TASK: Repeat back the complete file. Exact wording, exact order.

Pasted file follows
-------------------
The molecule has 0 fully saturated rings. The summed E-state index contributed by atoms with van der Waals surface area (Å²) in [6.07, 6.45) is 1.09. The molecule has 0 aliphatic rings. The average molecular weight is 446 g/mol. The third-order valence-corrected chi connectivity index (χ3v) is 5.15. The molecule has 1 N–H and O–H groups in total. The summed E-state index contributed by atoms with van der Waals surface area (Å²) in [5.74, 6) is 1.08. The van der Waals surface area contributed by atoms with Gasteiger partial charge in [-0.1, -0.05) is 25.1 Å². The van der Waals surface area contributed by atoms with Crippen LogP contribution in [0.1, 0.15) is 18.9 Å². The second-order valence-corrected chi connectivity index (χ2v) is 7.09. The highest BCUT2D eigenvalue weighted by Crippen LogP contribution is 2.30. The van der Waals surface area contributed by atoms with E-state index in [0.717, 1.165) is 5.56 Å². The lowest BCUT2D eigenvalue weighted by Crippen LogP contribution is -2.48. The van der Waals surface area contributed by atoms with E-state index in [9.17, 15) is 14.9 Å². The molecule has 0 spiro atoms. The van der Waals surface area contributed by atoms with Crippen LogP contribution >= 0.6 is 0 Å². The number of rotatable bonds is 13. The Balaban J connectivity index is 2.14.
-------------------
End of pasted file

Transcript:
The molecule has 0 fully saturated rings. The summed E-state index contributed by atoms with van der Waals surface area (Å²) in [6.07, 6.45) is 1.09. The molecule has 0 aliphatic rings. The average molecular weight is 446 g/mol. The third-order valence-corrected chi connectivity index (χ3v) is 5.15. The molecule has 1 N–H and O–H groups in total. The summed E-state index contributed by atoms with van der Waals surface area (Å²) in [5.74, 6) is 1.08. The van der Waals surface area contributed by atoms with Gasteiger partial charge in [-0.1, -0.05) is 25.1 Å². The van der Waals surface area contributed by atoms with Crippen LogP contribution in [0.1, 0.15) is 18.9 Å². The second-order valence-corrected chi connectivity index (χ2v) is 7.09. The highest BCUT2D eigenvalue weighted by Crippen LogP contribution is 2.30. The van der Waals surface area contributed by atoms with E-state index in [0.717, 1.165) is 5.56 Å². The lowest BCUT2D eigenvalue weighted by Crippen LogP contribution is -2.48. The van der Waals surface area contributed by atoms with E-state index in [9.17, 15) is 14.9 Å². The molecule has 0 spiro atoms. The van der Waals surface area contributed by atoms with Crippen LogP contribution >= 0.6 is 0 Å². The number of rotatable bonds is 13. The Balaban J connectivity index is 2.14.